Al Letson: She says her boss brought it to this bank to cash a check, a check he had written her for back pay he owed her.

 

Sonya Deza: Had to go in line. Then I signed the at the back my name Sonya Deza as calculated I'll get the money 8,866 in my hands

 

Al Letson: $8,866

 

Sonya Deza: I went to the car and I hold the money like this. I said to my self this is my money. We tried a lot of money and big money.

 

Al Letson: Sonya says her boss made her cash that cheque and another one totally more than $17,000 and then she says he made her hand the money over to him all but $1,000

 

Sonya Deza: I should though the money. She didn't say nothing. That's my money. I said,

 

Al Letson: Sonya has no savings, no retirement account, no safety net. The story of why she cashed that cheque and gave the money back to her boss is a story of worker exploitation in a fast growing industry. Reveal's Jennifer Gollan has been investigating this over the past year and Jen, it was Sonya's job to take care of older people living in what's called a Residential Care Home. Can you explain what that is?

 

Jennifer Gollan: We all know that baby boomers are getting older and while some people can continue to live on their own with their families, there's also a growing part of the population that needs a place to stay. That's where these Residential Care Facilities come in. There are about 29,000 across the US and many were once single family homes that these owners have converted into assisted living for seniors. The ones we're talking about today, they typically have six to 10 residents.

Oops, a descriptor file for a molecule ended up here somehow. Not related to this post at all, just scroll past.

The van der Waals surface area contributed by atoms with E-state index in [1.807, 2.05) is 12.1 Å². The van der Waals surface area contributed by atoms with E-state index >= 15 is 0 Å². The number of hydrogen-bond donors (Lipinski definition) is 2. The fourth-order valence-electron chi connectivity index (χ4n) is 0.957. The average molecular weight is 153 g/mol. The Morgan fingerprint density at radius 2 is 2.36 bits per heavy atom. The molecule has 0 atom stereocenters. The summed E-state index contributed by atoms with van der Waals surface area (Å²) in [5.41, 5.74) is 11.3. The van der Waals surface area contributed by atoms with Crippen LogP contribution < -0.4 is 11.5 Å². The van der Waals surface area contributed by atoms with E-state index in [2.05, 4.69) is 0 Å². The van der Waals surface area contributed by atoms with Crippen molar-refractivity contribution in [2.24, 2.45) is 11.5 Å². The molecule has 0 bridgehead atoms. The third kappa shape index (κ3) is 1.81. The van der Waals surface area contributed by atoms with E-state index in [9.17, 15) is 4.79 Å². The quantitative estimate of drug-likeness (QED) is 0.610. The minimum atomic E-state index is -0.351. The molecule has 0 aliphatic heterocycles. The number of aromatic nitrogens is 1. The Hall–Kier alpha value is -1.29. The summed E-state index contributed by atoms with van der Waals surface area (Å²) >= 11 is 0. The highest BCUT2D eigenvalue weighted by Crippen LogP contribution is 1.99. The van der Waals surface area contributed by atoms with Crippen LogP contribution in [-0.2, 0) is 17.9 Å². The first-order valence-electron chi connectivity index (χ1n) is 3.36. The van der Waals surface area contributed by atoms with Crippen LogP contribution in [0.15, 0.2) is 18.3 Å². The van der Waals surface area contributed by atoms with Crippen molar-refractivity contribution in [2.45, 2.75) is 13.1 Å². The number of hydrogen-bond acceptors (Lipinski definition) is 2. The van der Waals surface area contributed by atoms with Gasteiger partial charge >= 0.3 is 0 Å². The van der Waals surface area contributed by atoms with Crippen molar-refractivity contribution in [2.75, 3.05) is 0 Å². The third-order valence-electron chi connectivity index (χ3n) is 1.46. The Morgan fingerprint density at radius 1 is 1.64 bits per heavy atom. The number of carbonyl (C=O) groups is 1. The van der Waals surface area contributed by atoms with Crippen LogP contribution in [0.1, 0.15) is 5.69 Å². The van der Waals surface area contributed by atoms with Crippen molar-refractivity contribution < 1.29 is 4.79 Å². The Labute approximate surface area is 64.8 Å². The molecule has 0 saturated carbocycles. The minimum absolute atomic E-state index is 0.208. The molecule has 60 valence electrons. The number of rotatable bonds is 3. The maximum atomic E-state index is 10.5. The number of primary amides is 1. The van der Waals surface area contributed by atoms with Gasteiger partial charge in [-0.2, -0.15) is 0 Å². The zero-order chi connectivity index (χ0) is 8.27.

Al Letson: Why is the care home industry growing so fast right now?

 

Jennifer Gollan: Well, there's a bunch of reasons when you want to be in a nice home versus an institution.

 

Al Letson: Yeah, of course.

 

Jennifer Gollan: I mean the beauty of them is they're tucked into these small neighborhoods and they provide a homelike setting for seniors. They get to know the caregivers really well because these caregivers are often on duty around the clock. These are often cheaper alternatives to nursing homes. But there's a dark side.

 

Al Letson: You mean like what happened to Sonya?

 

Jennifer Gollan: Exactly. Regulation is really lax, so these places just don't face much oversight and that's led to rampant exploitation.

 

Al Letson: How'd you find Sonia?

 

Jennifer Gollan: Well I stumbled on Sony's case because I was actually taking a look at her boss Ramelle Publico, Ramelle his wife, they own a chain of four care homes and each one has caregivers. Just like Sonya and they've all got stories.

 

Al Letson: How did she end up at the bank cashing a cheque for her boss?

 

Jennifer Gollan: Well, that's what I wanted to find out, so I went to visit her. Hi Sonya. I've been talking to Sonya for months on the phone before I finally meet up with her in person at her sister's house

 

Sonya Deza: How are you?

 

Jennifer Gollan: This is the part of the story where you normally hear a dog barking at the reporter as they walk in, but the dogs in this house, they're frozen. They're actually porcelain figures.

 

Sonya Deza: No dog.

 

Jennifer Gollan: Oh, I love it.

 

Sonya Deza: I was wanting to pet this one years ago.

 

Jennifer Gollan: Sonya came to the US in 2000 after her husband passed away. She was here to look after her dad who was already here, and she really needed a job.

 

Sonya Deza: Send the money to the Philippines to support my family.

 

Jennifer Gollan: In 2012, she ran into Ramelle's sister.

 

Sonya Deza: As he said, "Oh, you want to apply to Ramelle," yes. I have no job.

 

Jennifer Gollan: Ramelle hired her to be a live in caregiver at one of his homes. She'd be one of two workers taking care of up to six residents.

 

Sonya Deza: My salary is only $50 in 24 hours.

 

Jennifer Gollan: That breaks down to two bucks an hour. To put that in perspective, the federal minimum wage is 725 an hour, so by paying his employees, what amounted to less than minimum wage Ramelle was breaking the law. On top of that, Sonya says, if she wanted to get that one day off a week.

 

Sonya Deza: You need to find a releaver and you'd be the one to deduct your own salary